From left: Senate Majority Whip Dick Durbin, Sen. Charles Schumer and Senate Majority Leader Harry Reid called Wednesday for passage of the presidents jobs bill.
Senate Majority Leader Harry Reid moved quickly to shore up support in his Democratic caucus for President Barack Obama's jobs bill Wednesday, announcing it would come to the Senate floor shortly and be paid for by a surtax on millionaires.
Reid's decision to pay for the $447 billion package with a 5.6 percent surtax on income of more than $1 million starting in 2013 gives Democrats a poll-tested package that most can run on for the next year — even though the surtax itself is dead on arrival with Republicans.
Indeed, Reid appears to be setting the stage for a major floor battle that will raise the specter of "class warfare" and Obama recently called himself a "warrior for the middle class." Democrats have been feeling less vulnerable on the issue of raising taxes on the rich because recent polls, such as an Oct. 3 CBS News poll, have shown that two-thirds or more of Americans believe millionaires should pay more into federal coffers.
Still, Reid predicted "most all" — though not all — Democrats would support it.
For example, Sen. Ben Nelson (D-Neb.) has said he would vote to block any bill containing a tax increase — and others have also been skittish about tax hikes.
The announcement came less than a day after Senate Minority Leader Mitch McConnell (R-Ky.) sought a vote on Obama's original package, with the intended purpose of killing it quickly and exploiting divisions among Democrats over how to pay for the plan.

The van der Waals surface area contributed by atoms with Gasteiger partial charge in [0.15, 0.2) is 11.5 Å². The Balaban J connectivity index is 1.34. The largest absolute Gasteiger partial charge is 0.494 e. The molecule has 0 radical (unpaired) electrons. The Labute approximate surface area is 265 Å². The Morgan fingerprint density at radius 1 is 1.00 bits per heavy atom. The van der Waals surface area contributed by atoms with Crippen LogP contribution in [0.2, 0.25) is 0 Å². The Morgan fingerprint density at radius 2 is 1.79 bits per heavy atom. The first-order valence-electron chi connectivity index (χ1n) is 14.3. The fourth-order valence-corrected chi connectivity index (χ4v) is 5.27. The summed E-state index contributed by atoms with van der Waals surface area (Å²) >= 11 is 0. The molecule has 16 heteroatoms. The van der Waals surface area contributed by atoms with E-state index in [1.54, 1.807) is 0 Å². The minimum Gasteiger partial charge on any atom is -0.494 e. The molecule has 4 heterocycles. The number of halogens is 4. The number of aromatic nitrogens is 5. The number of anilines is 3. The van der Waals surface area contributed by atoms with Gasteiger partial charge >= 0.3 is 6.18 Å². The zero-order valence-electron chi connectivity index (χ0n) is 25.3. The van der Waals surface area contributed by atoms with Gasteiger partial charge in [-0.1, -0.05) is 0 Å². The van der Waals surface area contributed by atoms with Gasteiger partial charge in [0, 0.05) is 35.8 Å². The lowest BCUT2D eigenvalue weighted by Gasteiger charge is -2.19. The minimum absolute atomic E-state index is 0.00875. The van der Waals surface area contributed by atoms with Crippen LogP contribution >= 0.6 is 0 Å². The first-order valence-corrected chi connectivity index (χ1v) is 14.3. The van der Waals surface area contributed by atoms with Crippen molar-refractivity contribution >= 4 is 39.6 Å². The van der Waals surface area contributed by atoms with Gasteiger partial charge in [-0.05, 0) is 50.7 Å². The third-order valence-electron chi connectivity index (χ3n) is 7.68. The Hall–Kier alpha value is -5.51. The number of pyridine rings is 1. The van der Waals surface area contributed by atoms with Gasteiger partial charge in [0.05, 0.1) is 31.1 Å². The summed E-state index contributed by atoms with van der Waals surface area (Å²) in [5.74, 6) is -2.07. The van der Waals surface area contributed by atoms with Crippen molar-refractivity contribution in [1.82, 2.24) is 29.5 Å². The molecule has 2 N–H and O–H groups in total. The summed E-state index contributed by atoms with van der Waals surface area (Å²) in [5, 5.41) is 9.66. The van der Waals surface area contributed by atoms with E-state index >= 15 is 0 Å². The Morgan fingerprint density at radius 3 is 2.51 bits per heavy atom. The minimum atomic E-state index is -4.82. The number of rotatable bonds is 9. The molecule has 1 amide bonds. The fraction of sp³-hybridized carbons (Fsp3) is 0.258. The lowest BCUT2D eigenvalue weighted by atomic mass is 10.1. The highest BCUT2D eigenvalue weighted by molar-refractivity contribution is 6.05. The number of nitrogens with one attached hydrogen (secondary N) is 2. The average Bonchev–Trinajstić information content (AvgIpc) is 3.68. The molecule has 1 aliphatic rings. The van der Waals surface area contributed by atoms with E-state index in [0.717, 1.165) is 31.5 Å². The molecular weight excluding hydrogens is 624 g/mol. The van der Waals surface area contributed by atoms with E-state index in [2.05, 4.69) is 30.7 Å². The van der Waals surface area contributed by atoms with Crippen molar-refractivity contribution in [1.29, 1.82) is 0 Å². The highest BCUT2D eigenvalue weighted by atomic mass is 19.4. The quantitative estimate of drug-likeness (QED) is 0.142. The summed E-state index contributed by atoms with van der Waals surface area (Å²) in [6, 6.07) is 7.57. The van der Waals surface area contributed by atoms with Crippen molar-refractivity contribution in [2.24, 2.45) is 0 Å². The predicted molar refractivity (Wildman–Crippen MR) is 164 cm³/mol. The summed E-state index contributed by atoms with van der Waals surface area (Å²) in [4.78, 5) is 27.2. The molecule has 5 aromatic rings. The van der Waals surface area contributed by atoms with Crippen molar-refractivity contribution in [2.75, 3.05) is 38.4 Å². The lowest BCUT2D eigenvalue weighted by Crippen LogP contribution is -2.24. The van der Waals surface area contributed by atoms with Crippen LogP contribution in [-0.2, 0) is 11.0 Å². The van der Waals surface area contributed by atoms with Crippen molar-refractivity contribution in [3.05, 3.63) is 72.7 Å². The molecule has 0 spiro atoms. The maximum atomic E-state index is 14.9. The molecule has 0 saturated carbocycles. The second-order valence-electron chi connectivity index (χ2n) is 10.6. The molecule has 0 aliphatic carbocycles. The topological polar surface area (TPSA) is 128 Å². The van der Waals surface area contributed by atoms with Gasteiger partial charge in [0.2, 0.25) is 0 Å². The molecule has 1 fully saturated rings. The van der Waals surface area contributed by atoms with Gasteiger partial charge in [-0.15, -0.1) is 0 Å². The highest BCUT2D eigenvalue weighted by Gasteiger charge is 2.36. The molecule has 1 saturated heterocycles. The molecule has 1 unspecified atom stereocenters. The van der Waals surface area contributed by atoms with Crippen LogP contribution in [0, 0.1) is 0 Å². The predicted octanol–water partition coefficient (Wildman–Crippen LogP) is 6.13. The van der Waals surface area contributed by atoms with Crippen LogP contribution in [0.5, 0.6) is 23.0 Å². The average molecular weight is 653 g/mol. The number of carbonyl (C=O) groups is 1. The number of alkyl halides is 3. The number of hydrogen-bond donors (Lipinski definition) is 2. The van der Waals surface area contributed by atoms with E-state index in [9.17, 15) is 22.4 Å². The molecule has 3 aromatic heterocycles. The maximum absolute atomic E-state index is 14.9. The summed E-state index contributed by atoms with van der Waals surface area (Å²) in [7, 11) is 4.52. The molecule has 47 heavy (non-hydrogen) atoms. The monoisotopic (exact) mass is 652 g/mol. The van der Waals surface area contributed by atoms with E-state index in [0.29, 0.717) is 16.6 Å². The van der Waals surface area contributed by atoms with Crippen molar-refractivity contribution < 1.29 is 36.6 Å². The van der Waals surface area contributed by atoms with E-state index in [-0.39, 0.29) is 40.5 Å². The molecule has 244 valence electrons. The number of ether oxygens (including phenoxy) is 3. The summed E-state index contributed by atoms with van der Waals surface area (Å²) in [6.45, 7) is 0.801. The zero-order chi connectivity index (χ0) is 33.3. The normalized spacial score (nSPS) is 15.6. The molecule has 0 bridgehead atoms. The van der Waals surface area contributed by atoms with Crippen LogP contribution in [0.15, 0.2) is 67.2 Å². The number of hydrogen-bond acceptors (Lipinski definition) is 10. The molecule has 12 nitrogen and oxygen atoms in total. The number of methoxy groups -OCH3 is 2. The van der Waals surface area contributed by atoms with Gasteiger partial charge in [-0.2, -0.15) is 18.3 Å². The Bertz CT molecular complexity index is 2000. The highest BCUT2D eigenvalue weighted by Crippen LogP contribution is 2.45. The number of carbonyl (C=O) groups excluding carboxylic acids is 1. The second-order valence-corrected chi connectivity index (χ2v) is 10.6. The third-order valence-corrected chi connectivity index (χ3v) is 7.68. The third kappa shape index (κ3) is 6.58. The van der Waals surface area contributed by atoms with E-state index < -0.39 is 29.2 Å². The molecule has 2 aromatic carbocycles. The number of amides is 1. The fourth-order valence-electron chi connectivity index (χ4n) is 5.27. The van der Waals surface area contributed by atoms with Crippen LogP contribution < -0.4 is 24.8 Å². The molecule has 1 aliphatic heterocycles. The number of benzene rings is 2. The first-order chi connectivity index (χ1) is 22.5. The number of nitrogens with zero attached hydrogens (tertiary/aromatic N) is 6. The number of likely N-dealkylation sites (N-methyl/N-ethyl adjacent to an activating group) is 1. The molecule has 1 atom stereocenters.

McConnell's maneuver forced Democrats to accelerate their timetable for crafting a specific package, lest they get blamed for blocking a vote and mess up their general attack line that "do-nothing" Republicans are thwarting the president.
Reid said at a press conference that the millionaire tax has broad, bipartisan support across the country. "Seventy-five percent of Republicans support this tax," Reid said. "The problem is none of them are in the Senate."
Reid said that if Republicans cling to their no-new-taxes mantra, "they are not keeping in touch with their constituents."
If Republicans block the bill, they will be putting "tax breaks for millionaires and billionaires ahead of our economic recovery," said Sen. Charles Schumer (D-N.Y.), the party's messaging chief. Schumer said the White House was "fine" with the millionaire tax instead of the assortment of tax increases that it originally proposed.
Schumer said drawing the line at $1 million "is the right thing to do," instead of Obama's original proposal to tax couples making more than $250,000 a year. Citing a rationale Republicans have used in the past, Schumer said there are too many struggling small-business owners with incomes of less than $1 million and many people making $250,000 a year who "are not rich" in many parts of the country.
Republicans, meanwhile, blasted the proposal as another tax increase that would hurt the economy, particularly because it was originally slated to take effect in 2012. However, the bill that Reid introduced late Wednesday was revised to change the effective date to 2013.